It is no secret that “vegetarianism” and “veganism” have been on the rise in recent years. According to a New York Magazine article, “perhaps inspired by Jay Z and Beyoncé’s 22-day vegan diet or the recent outing of Al Gore as a ‘newly turned vegan,’ news outlets on both sides of the Atlantic [have already declared] 2014 ‘the year of the vegan.'”
And as the U.S. Department of Agriculture is getting ready to release this year’s dietary guidelines, there may soon be another push for the trend of Americans eating less meat. In the past, these guidelines (updated every five years) have advocated for overall healthier eating, but recently, the government is advising for the guidelines to also reflect the health of the environment.
Meat’s Environmental Impact
The production of meat contributes a large carbon footprint (release of greenhouse gases). Although Americans are now eating less meat than they have in the past, the deeply-embedded American diet includes an assortment of meat items (e.g. hamburgers, fried chicken, steaks). This comes with a huge environmental cost.
According to the Washington Post, “Carnivores contribute far more to environmental decay than do vegetarians.” The production of lamb, beef, and pork in the United States find their way to the top of the largest emission of greenhouse gases (CO2)–with a combined CO2 weight of 78.3 kilograms (Source: Environmental Working Group).
A recent study shows the environmental impact of beef, in particular, creates a lot of damage. The heavily-consumed red meat requires 28 times more land to produce than chicken or pork. With the animal’s large weight and complicated biology, an incredibly large amount of grains and/or grass is needed to feed them. Not to mention the amount of waste that is produced daily is enough to make one feel sick.
Dr. Tim Benton, professor at the University of Leeds, said the study uses national US data, and therefore, provides a good overview of the current situation.
“The biggest intervention people could make towards reducing their carbon footprints would not be to abandon cars, but to eat significantly less red meat,” Benton said.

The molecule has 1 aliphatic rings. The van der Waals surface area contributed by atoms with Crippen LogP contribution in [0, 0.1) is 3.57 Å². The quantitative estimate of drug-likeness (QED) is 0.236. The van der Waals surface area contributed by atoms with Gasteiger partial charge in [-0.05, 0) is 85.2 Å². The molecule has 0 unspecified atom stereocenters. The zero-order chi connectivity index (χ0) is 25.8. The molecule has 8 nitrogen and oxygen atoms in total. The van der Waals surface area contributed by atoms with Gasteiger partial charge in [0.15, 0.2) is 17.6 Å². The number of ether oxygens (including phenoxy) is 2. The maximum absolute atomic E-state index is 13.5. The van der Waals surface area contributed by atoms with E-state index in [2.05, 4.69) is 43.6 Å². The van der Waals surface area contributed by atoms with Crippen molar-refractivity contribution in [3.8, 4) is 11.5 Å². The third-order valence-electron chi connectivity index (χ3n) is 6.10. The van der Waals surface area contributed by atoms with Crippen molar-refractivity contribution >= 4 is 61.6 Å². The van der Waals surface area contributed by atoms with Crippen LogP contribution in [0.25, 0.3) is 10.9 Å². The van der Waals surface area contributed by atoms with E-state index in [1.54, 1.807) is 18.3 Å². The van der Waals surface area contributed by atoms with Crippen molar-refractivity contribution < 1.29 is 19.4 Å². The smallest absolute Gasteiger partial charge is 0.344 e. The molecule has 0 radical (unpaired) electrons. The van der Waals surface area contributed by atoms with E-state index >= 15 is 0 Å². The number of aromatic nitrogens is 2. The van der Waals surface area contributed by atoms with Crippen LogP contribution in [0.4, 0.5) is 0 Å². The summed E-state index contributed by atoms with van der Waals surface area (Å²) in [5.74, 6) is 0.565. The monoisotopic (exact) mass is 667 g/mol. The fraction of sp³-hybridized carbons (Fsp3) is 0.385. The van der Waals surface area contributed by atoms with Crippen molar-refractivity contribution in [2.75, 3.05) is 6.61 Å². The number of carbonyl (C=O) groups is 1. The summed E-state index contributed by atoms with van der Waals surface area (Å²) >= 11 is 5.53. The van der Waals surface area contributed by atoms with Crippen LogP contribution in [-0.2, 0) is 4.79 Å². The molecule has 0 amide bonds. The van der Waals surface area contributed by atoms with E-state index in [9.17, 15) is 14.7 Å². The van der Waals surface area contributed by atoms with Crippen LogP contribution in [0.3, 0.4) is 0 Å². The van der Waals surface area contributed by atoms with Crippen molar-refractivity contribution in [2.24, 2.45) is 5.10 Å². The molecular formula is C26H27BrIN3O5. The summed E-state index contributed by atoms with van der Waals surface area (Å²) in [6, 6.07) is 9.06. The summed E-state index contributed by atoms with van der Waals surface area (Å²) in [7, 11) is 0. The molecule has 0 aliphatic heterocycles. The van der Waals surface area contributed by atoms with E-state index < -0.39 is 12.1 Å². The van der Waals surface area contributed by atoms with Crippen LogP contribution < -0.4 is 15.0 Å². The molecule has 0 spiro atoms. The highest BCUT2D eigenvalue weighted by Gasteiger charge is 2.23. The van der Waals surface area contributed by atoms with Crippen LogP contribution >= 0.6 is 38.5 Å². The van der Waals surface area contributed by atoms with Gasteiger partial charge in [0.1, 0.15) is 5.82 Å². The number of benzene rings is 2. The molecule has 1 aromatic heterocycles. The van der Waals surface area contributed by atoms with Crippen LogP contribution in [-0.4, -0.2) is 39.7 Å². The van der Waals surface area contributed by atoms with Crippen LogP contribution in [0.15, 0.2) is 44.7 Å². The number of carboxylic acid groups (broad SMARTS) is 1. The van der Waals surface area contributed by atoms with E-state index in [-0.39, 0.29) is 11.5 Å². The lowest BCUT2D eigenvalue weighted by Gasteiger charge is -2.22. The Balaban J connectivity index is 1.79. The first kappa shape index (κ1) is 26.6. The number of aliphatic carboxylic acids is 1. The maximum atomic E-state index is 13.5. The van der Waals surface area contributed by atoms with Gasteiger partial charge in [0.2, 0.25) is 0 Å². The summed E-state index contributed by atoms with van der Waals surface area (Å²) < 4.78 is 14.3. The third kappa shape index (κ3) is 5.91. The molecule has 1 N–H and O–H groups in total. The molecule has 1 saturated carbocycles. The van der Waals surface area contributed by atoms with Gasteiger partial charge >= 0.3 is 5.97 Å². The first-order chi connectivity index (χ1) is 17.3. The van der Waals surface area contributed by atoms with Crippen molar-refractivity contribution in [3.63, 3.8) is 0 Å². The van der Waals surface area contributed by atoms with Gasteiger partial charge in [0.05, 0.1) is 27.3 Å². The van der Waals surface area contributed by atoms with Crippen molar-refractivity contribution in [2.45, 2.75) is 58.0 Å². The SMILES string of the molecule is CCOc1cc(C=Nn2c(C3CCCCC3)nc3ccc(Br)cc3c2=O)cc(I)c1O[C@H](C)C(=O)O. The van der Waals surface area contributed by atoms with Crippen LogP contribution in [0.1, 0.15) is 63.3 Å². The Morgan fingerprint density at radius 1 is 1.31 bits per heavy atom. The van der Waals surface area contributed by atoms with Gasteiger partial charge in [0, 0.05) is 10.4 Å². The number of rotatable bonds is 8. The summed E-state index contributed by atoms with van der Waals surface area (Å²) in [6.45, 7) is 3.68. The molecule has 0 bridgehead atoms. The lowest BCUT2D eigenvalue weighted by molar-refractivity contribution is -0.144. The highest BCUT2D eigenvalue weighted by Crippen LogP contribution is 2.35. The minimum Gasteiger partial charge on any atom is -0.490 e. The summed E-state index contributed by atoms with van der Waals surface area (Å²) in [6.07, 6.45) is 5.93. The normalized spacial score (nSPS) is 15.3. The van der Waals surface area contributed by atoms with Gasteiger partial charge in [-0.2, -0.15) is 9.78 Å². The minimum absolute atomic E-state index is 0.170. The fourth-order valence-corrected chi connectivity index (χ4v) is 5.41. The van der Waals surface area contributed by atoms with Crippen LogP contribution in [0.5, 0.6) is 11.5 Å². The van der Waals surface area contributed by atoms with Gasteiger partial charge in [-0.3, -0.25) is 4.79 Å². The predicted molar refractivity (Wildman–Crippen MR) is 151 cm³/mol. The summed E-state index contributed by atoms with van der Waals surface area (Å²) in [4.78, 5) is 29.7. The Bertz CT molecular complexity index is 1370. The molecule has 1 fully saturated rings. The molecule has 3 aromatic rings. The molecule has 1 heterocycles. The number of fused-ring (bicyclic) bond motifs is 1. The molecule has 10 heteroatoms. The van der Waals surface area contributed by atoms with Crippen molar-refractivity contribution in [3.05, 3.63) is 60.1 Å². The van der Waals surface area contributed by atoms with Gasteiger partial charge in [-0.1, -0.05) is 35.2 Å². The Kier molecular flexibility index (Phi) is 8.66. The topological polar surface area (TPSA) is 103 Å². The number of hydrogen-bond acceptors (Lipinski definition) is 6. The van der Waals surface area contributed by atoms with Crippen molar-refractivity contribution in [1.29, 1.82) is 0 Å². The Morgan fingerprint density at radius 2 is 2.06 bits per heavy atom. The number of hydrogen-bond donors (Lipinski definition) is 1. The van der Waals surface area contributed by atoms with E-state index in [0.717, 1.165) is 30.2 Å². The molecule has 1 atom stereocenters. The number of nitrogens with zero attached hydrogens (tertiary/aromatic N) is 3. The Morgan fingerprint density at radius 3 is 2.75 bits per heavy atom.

Meat’s Impact on Our Health
The question of whether or not the consumption of meat is harmful is still under research. This explains why the government advises Americans to eat leaner meat rather than decreasing their intake. The North American Meat Institute (NAMI) and National Cattlemen’s Beef Association are pushing for a lean-meat diet, afraid that international and government agencies will cut meat production considerably.
Today, there is a larger community of vegetarians and vegans than ever before, something that was unfathomable 70 years ago. The eating of meat is becoming increasingly less popular and this is due to known health factors that have emerged throughout the years.
The Dietary Guidelines for Americans suggest a diet containing protein foods that are lower in solid fats and calories. Fats from animal products (i.e. meat, eggs, dairy) are considered solid fats, whereas fats found in seafood and nuts are considered healthier oils.
The connection to heart disease and cancers also surfaces when discussing meat consumption.
A National Cancer Institute (NCI) study of 500,000 individuals suggested that those who ate the most red meat on a daily basis were 30 percent more likely to die due to a health cause during a 10-year period than were those who ate the least amount of the red meat.
In the past, meat has been made infamous due to associations with atherosclerosis (the hardening or clogging of the arteries), shortened lifespan (according to Harvard School of Public Health), the increased risk of developing type 2 diabetes (report from JAMA Internal Medicine), and many more.
Not only are humans said to be at health risk as a result of the meat industry, but the very animals also suffer from maltreatment.
“From locking animals in tiny cages, to slicing parts of their bodies off without any pain relief, to genetically selecting them to grow so obese and so fast that many become lame, it’s by far the biggest cause of animal suffering in the world,” said Paul Shapiro, vice president of farm animal protection at the Humane Society of the United States.
As the meat producers and lovers of all-things animal flesh await their fate, for now, just keep in mind all of the information mentioned. At the end of the day, it is up to the consumers to determine their own conditions of health–and that of the environment.
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